Fine Gael Limerick TD and President of the Irish Association of Suicidology, Dan Neville, has today (Friday) welcomed the warning from Gerry Raleigh from the HSE’s National Office for Suicide Prevention (NOSP) about the dangers of using services offering suicide and mental health counselling services which are not vetted and may be unsafe.
Mr Raleigh has warned that people in distress should avoid these services because counsellors may not be fully trained or may not basing their counselling on best advice.
“I strongly welcome Mr Raliegh’s comments. Currently there are no statutory regulations in Ireland for the registration of psychotherapists and counsellors. This means there is no State control over what qualifications are held by those practising in these areas. Anyone can put up a sign stating they are a counsellor or psychotherapist and charge €80 per hour for a service which they may not be suitably qualified for.
“This is extremely dangerous for vulnerable people. We need a system of statutory regulation to ensure these professions are properly monitored and that adequate standards are met.
“The existing Health and Social Care Professionals Act lists designated professions, but it does not include the professions of psychotherapy and counselling. A psychological therapies forum – encompassing 22 organisations – exists, but unfortunately this means we have been left with a system of self-regulation.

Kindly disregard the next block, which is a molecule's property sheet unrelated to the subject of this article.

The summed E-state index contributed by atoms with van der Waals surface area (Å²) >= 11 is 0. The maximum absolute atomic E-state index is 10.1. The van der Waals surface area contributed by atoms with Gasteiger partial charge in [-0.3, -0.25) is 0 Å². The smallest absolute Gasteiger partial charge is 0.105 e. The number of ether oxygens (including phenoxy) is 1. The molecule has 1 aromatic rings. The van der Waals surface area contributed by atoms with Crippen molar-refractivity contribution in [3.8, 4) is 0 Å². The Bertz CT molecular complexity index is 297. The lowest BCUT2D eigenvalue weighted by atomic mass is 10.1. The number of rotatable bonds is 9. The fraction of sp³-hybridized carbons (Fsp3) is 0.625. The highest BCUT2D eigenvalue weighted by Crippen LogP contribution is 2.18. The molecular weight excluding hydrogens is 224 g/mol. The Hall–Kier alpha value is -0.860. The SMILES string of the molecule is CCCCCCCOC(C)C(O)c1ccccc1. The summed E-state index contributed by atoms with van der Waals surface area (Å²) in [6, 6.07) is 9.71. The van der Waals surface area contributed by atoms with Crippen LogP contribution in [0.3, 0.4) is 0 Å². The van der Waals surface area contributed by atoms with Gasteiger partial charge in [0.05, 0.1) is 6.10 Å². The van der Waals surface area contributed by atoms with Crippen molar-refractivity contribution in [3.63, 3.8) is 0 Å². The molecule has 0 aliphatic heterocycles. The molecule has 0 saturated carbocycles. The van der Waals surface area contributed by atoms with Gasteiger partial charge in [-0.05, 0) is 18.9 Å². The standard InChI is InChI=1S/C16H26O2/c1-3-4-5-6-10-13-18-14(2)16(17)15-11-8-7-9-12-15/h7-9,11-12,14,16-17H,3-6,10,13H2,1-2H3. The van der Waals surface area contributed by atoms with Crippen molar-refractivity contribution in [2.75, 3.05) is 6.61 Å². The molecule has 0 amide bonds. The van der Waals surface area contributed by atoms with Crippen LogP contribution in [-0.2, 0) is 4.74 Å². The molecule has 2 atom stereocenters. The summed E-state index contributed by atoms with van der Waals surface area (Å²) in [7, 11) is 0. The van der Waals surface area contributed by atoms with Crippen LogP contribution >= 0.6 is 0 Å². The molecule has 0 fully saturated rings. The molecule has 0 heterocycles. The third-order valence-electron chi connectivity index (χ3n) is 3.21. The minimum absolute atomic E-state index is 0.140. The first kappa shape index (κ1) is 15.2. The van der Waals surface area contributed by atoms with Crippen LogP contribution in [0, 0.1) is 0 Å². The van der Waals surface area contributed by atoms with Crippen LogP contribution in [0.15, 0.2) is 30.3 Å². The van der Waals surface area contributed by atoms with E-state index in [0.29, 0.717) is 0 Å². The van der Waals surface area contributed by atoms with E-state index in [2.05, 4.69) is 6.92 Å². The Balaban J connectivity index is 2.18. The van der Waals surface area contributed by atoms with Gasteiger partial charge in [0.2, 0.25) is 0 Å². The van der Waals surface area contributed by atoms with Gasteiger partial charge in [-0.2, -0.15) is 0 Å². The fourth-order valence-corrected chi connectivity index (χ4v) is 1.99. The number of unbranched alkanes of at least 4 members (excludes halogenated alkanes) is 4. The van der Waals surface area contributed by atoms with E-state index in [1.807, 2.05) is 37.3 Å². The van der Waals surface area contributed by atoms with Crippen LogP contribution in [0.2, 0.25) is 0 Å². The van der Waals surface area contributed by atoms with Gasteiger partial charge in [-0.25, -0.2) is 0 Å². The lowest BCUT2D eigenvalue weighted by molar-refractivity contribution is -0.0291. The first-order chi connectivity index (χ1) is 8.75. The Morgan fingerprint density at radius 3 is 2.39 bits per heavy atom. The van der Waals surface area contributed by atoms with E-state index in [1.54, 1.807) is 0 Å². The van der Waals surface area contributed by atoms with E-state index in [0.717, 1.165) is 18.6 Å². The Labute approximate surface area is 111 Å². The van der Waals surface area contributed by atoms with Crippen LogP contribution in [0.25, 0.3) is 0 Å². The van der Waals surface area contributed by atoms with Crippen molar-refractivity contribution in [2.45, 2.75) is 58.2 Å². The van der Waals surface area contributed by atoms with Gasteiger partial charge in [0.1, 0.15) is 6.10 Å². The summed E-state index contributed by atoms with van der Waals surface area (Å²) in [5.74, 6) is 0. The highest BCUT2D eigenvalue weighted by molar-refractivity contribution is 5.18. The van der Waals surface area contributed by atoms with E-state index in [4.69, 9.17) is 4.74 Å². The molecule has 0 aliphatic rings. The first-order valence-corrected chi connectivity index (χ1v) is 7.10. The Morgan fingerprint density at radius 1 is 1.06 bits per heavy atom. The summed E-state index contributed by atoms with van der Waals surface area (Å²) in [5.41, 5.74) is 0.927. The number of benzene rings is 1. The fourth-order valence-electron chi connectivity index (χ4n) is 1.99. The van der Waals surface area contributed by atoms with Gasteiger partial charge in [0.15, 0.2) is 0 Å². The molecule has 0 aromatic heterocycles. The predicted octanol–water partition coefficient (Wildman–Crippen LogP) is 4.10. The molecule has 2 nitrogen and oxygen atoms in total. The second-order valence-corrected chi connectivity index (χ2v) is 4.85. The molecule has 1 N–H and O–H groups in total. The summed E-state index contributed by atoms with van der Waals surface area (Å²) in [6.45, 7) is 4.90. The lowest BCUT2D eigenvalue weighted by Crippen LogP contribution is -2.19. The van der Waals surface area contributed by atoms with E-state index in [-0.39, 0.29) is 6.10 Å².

“This cannot be allowed to continue, and it is critical that the situation is addressed to avoid vulnerable people in crisis being damaged by counsellors and psychotherapists who are not properly trained or qualified.”
“The Health and Social Care Professionals Act 2005 provides a mechanism to drive forward the clinical governance agenda, by creating a framework through which practitioners are accountable for continually improving the quality of their service and safeguarding high standards of care. I have been pushing for psychotherapists and counsellors to be included on the list of designated professions under the new legislation since 2005.”